Sex. There, I’ve said it. But not so long ago, talking freely in public about this subject was not exactly the done thing. However, plans by “adult store” Ann Summers to expand its chain to 100 shops within three years and take over lingerie retailer Knickerbox reflect the changing attitudes of UK retailers towards the booming sex industry.
When Ann Summers opened the first of its 27 existing UK stores in 1972, in London’s Marble Arch, the group offered a new proposition to consumers, selling various adult lingerie and sex toys.
The company, which produces an annual turnover of £43m, has since expanded into overseas markets, launching its first Australian franchise in Sydney last summer. It plans to continue its foreign development by setting up franchises in Saudi Arabia, Japan and California later this year.
With the growing opportunities provided in the UK, the highly successful German sex shop chain Beate Uhse is now looking to add to its 200 outlets in Germany with the opening of 50 to 60 in the UK by 2002.
An Ann Summers spokeswoman denies the bid for Knickerbox is a reaction to Beate Uhse’s own plans, claiming the proposed acquisition is a “wonderful opportunity to expand”.
“We submitted a bid for Knickerbox last week. It has 50 sites nationwide many of which are prime locations. We initially plan to keep the Knickerbox brand, but there is a possibility we would rebrand a few individual stores as Ann Summers if the location demanded it.”
However, Retail Intelligence senior retail analyst Steve Davies acknowledges that Knickerbox is a well known brand, but believes the entire chain would need to be rebranded if the Ann Summers bid is successful.
“I’m not convinced how much brand loyalty Knickerbox has. It certainly has recognition, though whether it has become a destination brand, I doubt really. It has lots of experience, but it’s never established itself as a viable player in the market since the 1980s and I think there is little value in keeping it as Knickerbox,” he maintains.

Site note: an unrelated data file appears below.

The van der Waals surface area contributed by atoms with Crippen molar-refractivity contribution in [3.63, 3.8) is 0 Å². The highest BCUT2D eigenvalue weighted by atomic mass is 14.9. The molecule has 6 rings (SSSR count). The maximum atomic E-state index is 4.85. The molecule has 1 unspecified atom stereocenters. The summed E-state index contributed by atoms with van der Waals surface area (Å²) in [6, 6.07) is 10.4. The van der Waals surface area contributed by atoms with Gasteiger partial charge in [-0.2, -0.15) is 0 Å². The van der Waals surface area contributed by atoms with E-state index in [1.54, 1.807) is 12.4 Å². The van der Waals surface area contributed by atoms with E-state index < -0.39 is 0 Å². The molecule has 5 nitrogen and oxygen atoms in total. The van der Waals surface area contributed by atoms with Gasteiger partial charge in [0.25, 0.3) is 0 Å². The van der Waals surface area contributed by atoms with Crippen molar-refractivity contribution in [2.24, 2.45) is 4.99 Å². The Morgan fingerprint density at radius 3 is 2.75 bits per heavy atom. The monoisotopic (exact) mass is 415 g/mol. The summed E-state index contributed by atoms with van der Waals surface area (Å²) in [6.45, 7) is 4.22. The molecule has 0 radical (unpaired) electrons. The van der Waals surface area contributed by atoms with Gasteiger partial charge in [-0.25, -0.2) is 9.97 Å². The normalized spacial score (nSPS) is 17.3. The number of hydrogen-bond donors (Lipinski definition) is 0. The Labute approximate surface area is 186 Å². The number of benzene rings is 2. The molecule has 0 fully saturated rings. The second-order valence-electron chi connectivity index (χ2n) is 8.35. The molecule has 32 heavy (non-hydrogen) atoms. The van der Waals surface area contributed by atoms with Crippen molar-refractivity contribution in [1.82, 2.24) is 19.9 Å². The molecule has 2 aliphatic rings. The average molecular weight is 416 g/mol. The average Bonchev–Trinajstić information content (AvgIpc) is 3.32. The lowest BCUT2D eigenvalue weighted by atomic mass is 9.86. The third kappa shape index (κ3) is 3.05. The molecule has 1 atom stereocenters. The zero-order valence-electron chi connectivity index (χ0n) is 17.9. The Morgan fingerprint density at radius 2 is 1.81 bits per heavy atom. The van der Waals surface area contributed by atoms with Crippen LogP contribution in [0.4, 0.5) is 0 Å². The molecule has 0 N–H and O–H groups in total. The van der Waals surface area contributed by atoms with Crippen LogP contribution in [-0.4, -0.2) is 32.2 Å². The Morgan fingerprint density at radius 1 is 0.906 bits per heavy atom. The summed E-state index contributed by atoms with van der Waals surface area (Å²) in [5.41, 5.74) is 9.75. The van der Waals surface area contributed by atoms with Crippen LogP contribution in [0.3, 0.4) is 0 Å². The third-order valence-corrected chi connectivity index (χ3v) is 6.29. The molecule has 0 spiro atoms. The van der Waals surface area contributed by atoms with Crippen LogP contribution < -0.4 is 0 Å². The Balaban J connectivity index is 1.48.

Davies also describes the lingerie market as “unusual”, having been dominated by one brand for a long time. “Marks & Spencer has a 30 per cent share of the market and none of the mass market competitors have ever really competed with it. Those who go head to head with M&S normally come off second best.
“Ann Summers is certainly looking to become more mainstream and promote the main lingerie side of it, but it is a very specialist organisation and therefore needs to keep its own definition in the market,” adds Davies, highlighting the importance of it not being “too in your face” for male customers.
Aiming to create “a bit tougher and male-oriented” stores in London, Ann Summers recently appointed Silver & Co and MHG Design to look into redesigning the chain’s stores in the capital. BDG McColl is also carrying out extensive market research into Ann Summers, although details are currently under wraps. Silver & Co is due to refurbish the interiors, frontage and signage of the first of the three existing outlets in Soho this summer.
“The London shops need a much edgier and attitudinal approach than the regular Ann Summers high street stores,” explains Silver & Co managing director Jonathan Silver. “They want something that appeals to clubbers and is a bit tougher, because there is a big market for club gear, and not just for specialist clubs.
“The tameness and user-friendliness of London stores is not doing the business. They need to have a feeling of today, without being tawdry, but with class and panache combined with toughness,” says Silver.
Though a “tougher” sub-brand and associated name developed by Silver & Co are likely to be finalised this week, one retail specialist believes Ann Summers needs to create an entirely new brand for its retail division.
Creative Action managing director Ian Silverstein says: “Every kudos is being broken as time goes on, but the core problem is that people still associate the name Ann Summers with sex shops. To be successful on the high street, it needs a new retail brand. If it can get over the planning and branding problems, it can then challenge M&S. Knickerbox has a similar problem and I certainly wouldn’t walk into there on my own.”
Echoing Davies’ warning about being “too in your face”, Silverstein also sees the Web playing a vital role in the lingerie group’s future. “Its biggest market will be e-tailing and the Internet.”
Reed Brand Communication creative director Carolyn Reed thinks the possible takeover is a “great opportunity” to open the sex education debate.
“Sex education in the UK is way behind the rest of Europe. But it can become a less taboo subject by using these high street stores to combine the two,” she says.